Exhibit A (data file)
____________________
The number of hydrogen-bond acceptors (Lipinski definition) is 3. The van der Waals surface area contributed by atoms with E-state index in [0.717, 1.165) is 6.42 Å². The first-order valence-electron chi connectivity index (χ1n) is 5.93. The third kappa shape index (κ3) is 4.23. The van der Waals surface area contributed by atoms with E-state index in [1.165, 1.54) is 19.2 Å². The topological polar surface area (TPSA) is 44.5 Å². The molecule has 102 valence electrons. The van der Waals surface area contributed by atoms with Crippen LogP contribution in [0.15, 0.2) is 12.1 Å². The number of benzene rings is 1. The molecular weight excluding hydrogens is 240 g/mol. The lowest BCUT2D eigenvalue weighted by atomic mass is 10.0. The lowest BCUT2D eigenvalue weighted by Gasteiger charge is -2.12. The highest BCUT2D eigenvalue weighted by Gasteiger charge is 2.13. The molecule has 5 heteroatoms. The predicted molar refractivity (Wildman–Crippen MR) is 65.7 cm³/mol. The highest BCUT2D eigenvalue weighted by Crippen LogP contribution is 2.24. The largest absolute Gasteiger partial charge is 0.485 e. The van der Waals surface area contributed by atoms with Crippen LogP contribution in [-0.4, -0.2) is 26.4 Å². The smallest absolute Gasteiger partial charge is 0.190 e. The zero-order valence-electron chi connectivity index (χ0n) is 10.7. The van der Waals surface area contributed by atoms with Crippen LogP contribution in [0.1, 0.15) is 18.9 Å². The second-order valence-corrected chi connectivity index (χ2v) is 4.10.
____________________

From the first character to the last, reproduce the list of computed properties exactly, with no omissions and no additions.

The number of hydrogen-bond acceptors (Lipinski definition) is 3. The van der Waals surface area contributed by atoms with E-state index in [0.717, 1.165) is 6.42 Å². The first-order valence-electron chi connectivity index (χ1n) is 5.93. The third kappa shape index (κ3) is 4.23. The van der Waals surface area contributed by atoms with E-state index in [1.165, 1.54) is 19.2 Å². The topological polar surface area (TPSA) is 44.5 Å². The molecule has 102 valence electrons. The van der Waals surface area contributed by atoms with Crippen LogP contribution in [0.15, 0.2) is 12.1 Å². The number of benzene rings is 1. The molecular weight excluding hydrogens is 240 g/mol. The lowest BCUT2D eigenvalue weighted by atomic mass is 10.0. The lowest BCUT2D eigenvalue weighted by Gasteiger charge is -2.12. The highest BCUT2D eigenvalue weighted by Gasteiger charge is 2.13. The molecule has 5 heteroatoms. The predicted molar refractivity (Wildman–Crippen MR) is 65.7 cm³/mol. The highest BCUT2D eigenvalue weighted by Crippen LogP contribution is 2.24. The largest absolute Gasteiger partial charge is 0.485 e. The van der Waals surface area contributed by atoms with Crippen LogP contribution in [-0.4, -0.2) is 26.4 Å². The smallest absolute Gasteiger partial charge is 0.190 e. The zero-order valence-electron chi connectivity index (χ0n) is 10.7. The van der Waals surface area contributed by atoms with Crippen LogP contribution in [0.1, 0.15) is 18.9 Å². The second-order valence-corrected chi connectivity index (χ2v) is 4.10.